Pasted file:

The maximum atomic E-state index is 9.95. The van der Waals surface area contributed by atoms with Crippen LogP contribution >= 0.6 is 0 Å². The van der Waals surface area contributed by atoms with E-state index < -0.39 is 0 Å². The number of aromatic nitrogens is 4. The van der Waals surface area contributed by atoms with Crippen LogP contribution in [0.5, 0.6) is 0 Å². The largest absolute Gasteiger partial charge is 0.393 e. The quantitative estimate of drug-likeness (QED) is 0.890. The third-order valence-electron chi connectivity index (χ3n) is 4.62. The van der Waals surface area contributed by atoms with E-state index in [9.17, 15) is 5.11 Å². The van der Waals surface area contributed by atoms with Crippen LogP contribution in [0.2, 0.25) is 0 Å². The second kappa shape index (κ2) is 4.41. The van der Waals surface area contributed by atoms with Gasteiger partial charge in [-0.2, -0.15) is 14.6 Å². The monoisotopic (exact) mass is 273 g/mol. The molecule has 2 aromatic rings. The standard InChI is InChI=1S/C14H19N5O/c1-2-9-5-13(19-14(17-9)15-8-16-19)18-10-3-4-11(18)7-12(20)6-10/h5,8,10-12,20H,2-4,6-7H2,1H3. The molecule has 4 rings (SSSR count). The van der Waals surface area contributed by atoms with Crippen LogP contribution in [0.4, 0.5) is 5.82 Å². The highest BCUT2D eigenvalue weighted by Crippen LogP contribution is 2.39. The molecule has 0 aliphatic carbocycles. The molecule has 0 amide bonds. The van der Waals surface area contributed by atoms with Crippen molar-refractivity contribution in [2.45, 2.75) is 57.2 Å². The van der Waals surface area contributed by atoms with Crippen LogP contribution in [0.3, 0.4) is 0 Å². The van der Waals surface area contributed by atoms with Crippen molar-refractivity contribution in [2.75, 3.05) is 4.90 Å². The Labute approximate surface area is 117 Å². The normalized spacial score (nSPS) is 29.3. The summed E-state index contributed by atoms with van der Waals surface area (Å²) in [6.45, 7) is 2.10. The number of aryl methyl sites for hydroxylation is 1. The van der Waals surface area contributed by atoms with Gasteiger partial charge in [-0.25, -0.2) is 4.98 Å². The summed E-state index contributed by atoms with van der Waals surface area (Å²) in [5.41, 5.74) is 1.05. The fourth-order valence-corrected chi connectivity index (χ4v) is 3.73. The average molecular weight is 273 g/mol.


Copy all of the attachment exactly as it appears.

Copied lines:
The maximum atomic E-state index is 9.95. The van der Waals surface area contributed by atoms with Crippen LogP contribution >= 0.6 is 0 Å². The van der Waals surface area contributed by atoms with E-state index < -0.39 is 0 Å². The number of aromatic nitrogens is 4. The van der Waals surface area contributed by atoms with Crippen LogP contribution in [0.5, 0.6) is 0 Å². The largest absolute Gasteiger partial charge is 0.393 e. The quantitative estimate of drug-likeness (QED) is 0.890. The third-order valence-electron chi connectivity index (χ3n) is 4.62. The van der Waals surface area contributed by atoms with E-state index in [9.17, 15) is 5.11 Å². The van der Waals surface area contributed by atoms with Crippen LogP contribution in [0.2, 0.25) is 0 Å². The second kappa shape index (κ2) is 4.41. The van der Waals surface area contributed by atoms with Gasteiger partial charge in [-0.2, -0.15) is 14.6 Å². The monoisotopic (exact) mass is 273 g/mol. The molecule has 2 aromatic rings. The standard InChI is InChI=1S/C14H19N5O/c1-2-9-5-13(19-14(17-9)15-8-16-19)18-10-3-4-11(18)7-12(20)6-10/h5,8,10-12,20H,2-4,6-7H2,1H3. The molecule has 4 rings (SSSR count). The van der Waals surface area contributed by atoms with Crippen LogP contribution in [0.4, 0.5) is 5.82 Å². The highest BCUT2D eigenvalue weighted by Crippen LogP contribution is 2.39. The molecule has 0 aliphatic carbocycles. The molecule has 0 amide bonds. The van der Waals surface area contributed by atoms with Crippen molar-refractivity contribution in [2.45, 2.75) is 57.2 Å². The van der Waals surface area contributed by atoms with Crippen LogP contribution in [0.3, 0.4) is 0 Å². The van der Waals surface area contributed by atoms with Crippen molar-refractivity contribution in [2.75, 3.05) is 4.90 Å². The Labute approximate surface area is 117 Å². The normalized spacial score (nSPS) is 29.3. The summed E-state index contributed by atoms with van der Waals surface area (Å²) in [6.45, 7) is 2.10. The number of aryl methyl sites for hydroxylation is 1. The van der Waals surface area contributed by atoms with Gasteiger partial charge in [-0.25, -0.2) is 4.98 Å². The summed E-state index contributed by atoms with van der Waals surface area (Å²) in [5.41, 5.74) is 1.05. The fourth-order valence-corrected chi connectivity index (χ4v) is 3.73. The average molecular weight is 273 g/mol.